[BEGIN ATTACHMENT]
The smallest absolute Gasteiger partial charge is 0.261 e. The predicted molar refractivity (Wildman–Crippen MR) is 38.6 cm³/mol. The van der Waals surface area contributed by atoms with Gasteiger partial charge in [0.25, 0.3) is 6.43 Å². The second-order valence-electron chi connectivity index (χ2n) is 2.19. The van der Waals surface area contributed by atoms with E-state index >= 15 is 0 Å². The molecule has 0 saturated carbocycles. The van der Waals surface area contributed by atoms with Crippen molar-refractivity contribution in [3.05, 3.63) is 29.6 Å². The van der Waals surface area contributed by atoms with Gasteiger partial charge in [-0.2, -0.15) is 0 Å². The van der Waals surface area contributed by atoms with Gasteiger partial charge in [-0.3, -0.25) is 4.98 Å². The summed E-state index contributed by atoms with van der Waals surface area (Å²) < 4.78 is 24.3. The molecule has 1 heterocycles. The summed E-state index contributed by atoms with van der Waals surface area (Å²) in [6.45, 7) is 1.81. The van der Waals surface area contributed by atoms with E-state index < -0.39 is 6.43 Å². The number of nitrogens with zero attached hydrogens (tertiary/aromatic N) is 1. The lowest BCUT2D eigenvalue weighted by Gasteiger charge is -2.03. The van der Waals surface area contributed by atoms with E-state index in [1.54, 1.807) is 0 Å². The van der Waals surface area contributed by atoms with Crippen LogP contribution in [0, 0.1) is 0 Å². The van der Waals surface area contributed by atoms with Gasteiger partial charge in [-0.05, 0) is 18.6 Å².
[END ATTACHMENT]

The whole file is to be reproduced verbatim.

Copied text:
The smallest absolute Gasteiger partial charge is 0.261 e. The predicted molar refractivity (Wildman–Crippen MR) is 38.6 cm³/mol. The van der Waals surface area contributed by atoms with Gasteiger partial charge in [0.25, 0.3) is 6.43 Å². The second-order valence-electron chi connectivity index (χ2n) is 2.19. The van der Waals surface area contributed by atoms with E-state index >= 15 is 0 Å². The molecule has 0 saturated carbocycles. The van der Waals surface area contributed by atoms with Crippen molar-refractivity contribution in [3.05, 3.63) is 29.6 Å². The van der Waals surface area contributed by atoms with Gasteiger partial charge in [-0.2, -0.15) is 0 Å². The van der Waals surface area contributed by atoms with Gasteiger partial charge in [-0.3, -0.25) is 4.98 Å². The summed E-state index contributed by atoms with van der Waals surface area (Å²) < 4.78 is 24.3. The molecule has 1 heterocycles. The summed E-state index contributed by atoms with van der Waals surface area (Å²) in [6.45, 7) is 1.81. The van der Waals surface area contributed by atoms with E-state index < -0.39 is 6.43 Å². The number of nitrogens with zero attached hydrogens (tertiary/aromatic N) is 1. The lowest BCUT2D eigenvalue weighted by Gasteiger charge is -2.03. The van der Waals surface area contributed by atoms with E-state index in [1.54, 1.807) is 0 Å². The van der Waals surface area contributed by atoms with Crippen LogP contribution in [0, 0.1) is 0 Å². The van der Waals surface area contributed by atoms with Gasteiger partial charge in [-0.05, 0) is 18.6 Å².